Returning Home

It’s certainly a hike, getting from there to here, but well worth it. The crystal-clear flowing water of the nearby stream reflects the purification of the soul brought upon by the journey. Purification, however, doesn’t last forever, as the human spirit constantly craves new challenges; new adventures.

Soon it’s time to come home. To take the lessons learned from your expanded horizons and insert them into your daily life. This in the hope that life ceases to become the daily grind and instead becomes a daily exploration of the little things. A kind word here, an instance of artistic order there, and being surprised by the good nature of a group. These are little things that contribute a net positive to an essentially flawed world.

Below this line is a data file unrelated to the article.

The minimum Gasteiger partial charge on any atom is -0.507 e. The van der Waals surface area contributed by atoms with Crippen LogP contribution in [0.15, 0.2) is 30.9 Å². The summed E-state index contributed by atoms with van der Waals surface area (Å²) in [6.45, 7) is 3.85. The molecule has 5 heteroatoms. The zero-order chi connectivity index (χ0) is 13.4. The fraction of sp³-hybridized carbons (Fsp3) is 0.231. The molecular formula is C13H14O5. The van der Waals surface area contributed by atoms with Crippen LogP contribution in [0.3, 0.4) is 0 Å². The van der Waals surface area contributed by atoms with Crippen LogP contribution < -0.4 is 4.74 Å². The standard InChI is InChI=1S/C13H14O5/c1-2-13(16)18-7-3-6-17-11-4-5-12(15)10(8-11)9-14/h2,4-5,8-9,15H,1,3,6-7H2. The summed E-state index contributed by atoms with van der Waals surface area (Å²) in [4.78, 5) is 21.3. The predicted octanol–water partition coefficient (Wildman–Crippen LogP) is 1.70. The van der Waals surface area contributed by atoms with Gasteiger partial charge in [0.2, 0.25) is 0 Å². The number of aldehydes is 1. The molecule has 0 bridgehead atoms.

All of us, however, are not blessed with that home in a traditional sense. The world of chaos does not end once the front door is closed, despite searching high and low for that ever elusive sense of permanence. The adage, “home is wherever you happen to be,” does you no good if you define home as a place. Since relocation is such a prominent theme in so many people’s lives, my only conclusion is that home is not a place but a state of mind.

It may not even be the people you’re with, because people move. On accident. On purpose. It doesn’t matter. The closest we can come to home could, very easily, be the ability to objectively cope with your situation and be at ease with your location, situation, or condition. To make permanent the understanding that even the mightiest of adversities are not permanent, and to know that even 70 years is undefined when compared to existence eternal. A true home lies ahead, not behind.

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